VILSHULT is an IKEA ready-to-hang photo of Amsterdam that has been sold over 427,000 times. After many of my friends asked me why I bought such a “mediocre” photo for my living room, I decided to find out how this photo was made and how it ended up on IKEA’s shelves and in almost half a million households. What I learned was fascinating.
I made the 14-minute documentary short film above about my quest to learn the story behind this popular IKEA photo of my hometown.
More of the backstory at Petapixel: The Story Behind That IKEA Photo of Amsterdam.
Great story, very well done.
Alex Honnold who free soloed El Capitan describes how he prepared and did it.
What if He Falls?
Elizabeth Chai Vasarhelyi and Jimmy Chin produced, directed, and shot the movie Free Solo, about Alex Honnold’s free solo of the Freerider route on El Capitan in Yosemite Valley, California. This behind the scenes piece for The New York Times is incredible and the movie will no doubt be incredible as well.
Zoom it out. Wow!
Former Chief of Disguise for the CIA, Jonna Mendez, explains how disguises are used in the CIA, and what aspects to the deception make for an effective disguise.
[via Schneier on Security]
I keep trying to embed NY Times video but can’t seem to do it with WordPress. Just follow the link…
This is an incredible piece put together by Emmanuel Vaughan-Lee for The New York Times about how the now infamous earthrise image came about. It’s a long time ago but what a magnificent achievement (to put men on the moon).
This country belongs to whomever shows up. And do you know who shows up for every election? Old people. But only 46% of people 18-34 years old voted in the last election.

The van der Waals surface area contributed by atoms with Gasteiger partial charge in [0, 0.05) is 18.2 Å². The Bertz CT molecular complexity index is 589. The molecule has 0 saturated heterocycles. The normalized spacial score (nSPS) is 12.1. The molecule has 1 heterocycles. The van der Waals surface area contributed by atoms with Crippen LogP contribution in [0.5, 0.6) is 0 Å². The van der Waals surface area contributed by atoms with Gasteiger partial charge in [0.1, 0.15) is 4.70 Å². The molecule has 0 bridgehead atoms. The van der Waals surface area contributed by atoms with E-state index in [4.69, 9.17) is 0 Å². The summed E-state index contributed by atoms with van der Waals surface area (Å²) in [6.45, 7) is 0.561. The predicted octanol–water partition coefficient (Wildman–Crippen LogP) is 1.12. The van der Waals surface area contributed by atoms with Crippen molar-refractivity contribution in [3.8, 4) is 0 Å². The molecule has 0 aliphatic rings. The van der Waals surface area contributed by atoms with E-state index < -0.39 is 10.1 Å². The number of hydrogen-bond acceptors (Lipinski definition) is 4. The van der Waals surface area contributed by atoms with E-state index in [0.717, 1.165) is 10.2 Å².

I’ve voted in every election since I was 20 and I’m 66 now. My parents drilled into my head that voting is the most important right a U.S. citizen has and no matter what, it should never be taken for granted.
This is an incredible video documenting Morten Hilmer spending 15 hours in a photo blind on the Finland/Russia border.
Morten has a youTube channel with lots of other amazing videos: Morten Hilmer: Wildlife Photography.
There are many things to like about the video and the post where I found it up on PetaPixel:
I can feel Morten’s excitement, wonder, and awe of being in that blind and being so close to amazing things. We live in a rural place and have bears, foxes, bobcats, hawks, and other large wild animals come close to the house and it excites us just as much after 25 years of it. It’s thrilling and Morton’s post and video allow us to experience that.
The video and images are wonderful and the narration works well. Just enough music but not overly dramatic, the animals and situation provide more than enough drama without overdoing it with music.
What caught my attention was Morten’s comment about going from Nikon to Canon and not having enough familiarity with the Canon body to use it without thinking. This is a crucial point for folks who regularly consider sea changes of gear and it’s true for any kind of tool we use frequently. Car dashes come to mind.
These videos are from the Smithsonian National Postal Museum. The museum also has a Flickr account with all of their still photography posted.
VOX has an excellent history/explainer on how the term “OK” or “okay” came to be. If you think you know, you might not have it right. Best to watch, okay?
I recently read a great, short New Yorker piece by Priya Krishna: The Indian Filmmaker Who Made His Dad’s Village Cooking a YouTube Sensation.
Arumugam Gopinath decided to make videos of his father Jaymukh cooking huge meals in Tamil Nadu, rural southern India. For me this has much the same appeal as the Primitive Technology series: it’s about process but also documents a different culture.
I’ve only just begun to explore Arumugam’s YouTube channel: Village food factory. Here are a few videos I found fascinating and wonderful:
King of Chicken Legs
2500 eggs and 10 KG Chicken cooking in single pot
These videos and many others have been viewed millions of times on YouTube, mostly from people outside of India and have earned the family more than seven million rupees (close to $100,000) in advertising revenue.